Gray said she was extremely proud of Shields for stepping in and taking responsibility during her absence. 

This show both celebrates the legacy of Tapestry Dance Company and looks forward to the future. 

“What’s wonderful about it is that Matt is part of a legacy of Tapestry and what Tapestry really means, and he started with me when he was 19 years old and has grown into a beautiful artist,” Gray said. “So the legacy of Tapestry and his growth really emend to the 25th anniversary.”

A new book by Austin poet Ebony Stewart delves into the complexities of physical and sexual abuse, race, the love of mothers and cupcakes.

Ebony Stewart conveys her own truths and universal ones in “Love Letters to Balled Fists,” a collection of poems out February 28 by local publishing company Timber Mouse. Her first full-length published book mixes hard and soft, a reflection of her own identity as “The Gully Princess.”

“The gully part is more of a heavy hand, say what I gotta say I don’t give a damn,” Stewart said. “The other part is the love letters where I try to be sensitive and be vulnerable.”

Stewart started writing poetry when she was eight years old. She started performing her poetry live in 2005 and moved to Austin in 2007. She is active in the Austin slam scene and said Texas is a great place to be a performance poet. Most of the poems in the book were written over the last two years, and some as recently as a month ago.

She grew up surrounded by women after her mom divorced her abusive father. Today, she writes powerfully on the impact of women in her life and in her community.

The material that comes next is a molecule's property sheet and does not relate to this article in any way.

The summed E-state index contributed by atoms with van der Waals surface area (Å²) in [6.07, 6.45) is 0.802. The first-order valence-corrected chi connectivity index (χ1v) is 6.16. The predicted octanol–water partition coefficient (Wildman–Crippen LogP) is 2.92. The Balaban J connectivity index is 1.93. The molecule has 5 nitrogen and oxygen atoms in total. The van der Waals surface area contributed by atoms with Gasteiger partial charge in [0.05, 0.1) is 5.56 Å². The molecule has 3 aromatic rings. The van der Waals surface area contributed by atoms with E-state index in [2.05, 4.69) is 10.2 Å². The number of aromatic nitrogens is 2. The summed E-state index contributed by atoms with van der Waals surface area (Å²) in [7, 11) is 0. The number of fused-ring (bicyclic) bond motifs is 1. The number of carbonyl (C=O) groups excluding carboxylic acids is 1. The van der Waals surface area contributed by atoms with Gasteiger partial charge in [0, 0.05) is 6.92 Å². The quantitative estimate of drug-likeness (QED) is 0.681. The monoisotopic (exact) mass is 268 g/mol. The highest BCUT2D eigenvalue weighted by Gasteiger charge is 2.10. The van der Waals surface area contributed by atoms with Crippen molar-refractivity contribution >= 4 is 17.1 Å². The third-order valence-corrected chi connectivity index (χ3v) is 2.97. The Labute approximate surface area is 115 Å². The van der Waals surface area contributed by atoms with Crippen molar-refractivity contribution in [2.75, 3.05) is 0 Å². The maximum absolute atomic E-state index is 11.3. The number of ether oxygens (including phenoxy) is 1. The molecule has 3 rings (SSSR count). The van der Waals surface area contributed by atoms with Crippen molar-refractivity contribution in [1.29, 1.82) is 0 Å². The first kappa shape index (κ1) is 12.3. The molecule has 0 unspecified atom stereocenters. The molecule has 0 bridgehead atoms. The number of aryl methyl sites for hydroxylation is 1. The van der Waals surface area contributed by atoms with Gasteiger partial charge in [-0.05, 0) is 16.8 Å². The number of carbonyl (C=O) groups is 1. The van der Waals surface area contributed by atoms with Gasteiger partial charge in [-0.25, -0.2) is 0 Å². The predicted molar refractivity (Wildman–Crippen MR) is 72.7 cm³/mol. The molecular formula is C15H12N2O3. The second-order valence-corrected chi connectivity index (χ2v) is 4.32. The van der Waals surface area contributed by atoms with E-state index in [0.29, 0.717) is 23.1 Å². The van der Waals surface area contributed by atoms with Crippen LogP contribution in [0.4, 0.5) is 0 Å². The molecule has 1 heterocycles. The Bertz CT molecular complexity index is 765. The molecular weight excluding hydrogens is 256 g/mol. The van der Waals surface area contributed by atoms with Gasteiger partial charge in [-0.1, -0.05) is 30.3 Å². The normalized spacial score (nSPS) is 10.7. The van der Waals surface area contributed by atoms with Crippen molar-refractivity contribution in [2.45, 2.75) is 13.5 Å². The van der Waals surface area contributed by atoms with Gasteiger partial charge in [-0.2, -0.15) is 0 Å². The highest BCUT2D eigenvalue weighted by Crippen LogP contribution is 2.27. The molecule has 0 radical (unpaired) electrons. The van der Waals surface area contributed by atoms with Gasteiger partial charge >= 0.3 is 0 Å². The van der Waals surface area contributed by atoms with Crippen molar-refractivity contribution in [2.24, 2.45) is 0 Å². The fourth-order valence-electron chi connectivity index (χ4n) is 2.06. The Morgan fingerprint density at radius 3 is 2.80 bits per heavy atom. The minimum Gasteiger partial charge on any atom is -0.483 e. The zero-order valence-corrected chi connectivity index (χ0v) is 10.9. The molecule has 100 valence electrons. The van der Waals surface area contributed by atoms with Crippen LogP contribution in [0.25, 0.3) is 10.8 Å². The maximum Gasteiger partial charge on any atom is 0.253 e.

The first poem, “Mosaic Women,” ends “These women, who carry a pen, a switchblade and bubble gum in their purses. I say these women, make the world go ‘round in verses.” The line sets up the rest of the book, which mixes up serious ideas with light commentary.

In “Cupcakes,” Stewart explains that she eats the sweet treats in lieu of vices like booze, weed or video games. A poem about the deliciousness of red velvet is suddenly a poem about sex and the failure of quick fixes.

The poems are confessional — Stewart called herself “a life writer” — and the author doesn’t shy away from sharing hard truths about her past. In “Domestic,” Stewart shares her experiences seeing and experiencing domestic violence.

Lines like: “For his best friend, who is also his roommate, and watched me lie on the floor in a fetal position, closed the door because it wasn’t his business, and listened to my skin split between his knuckles, congratulations on your baby girl,” pack a verbal punch that wakes the reader up.

Kevin Burke, another Austin slam poet, started Timber Mouse last year. “Love Letters To Balled Fists,” out Thursday, is the publishing company’s second book. To celebrate, Stewart and other poets will perform at a book release party at the 29th Street Ballroom Thursday at 7:30 p.m. The book is available online at Stewart’s website and the Timber Mouse website.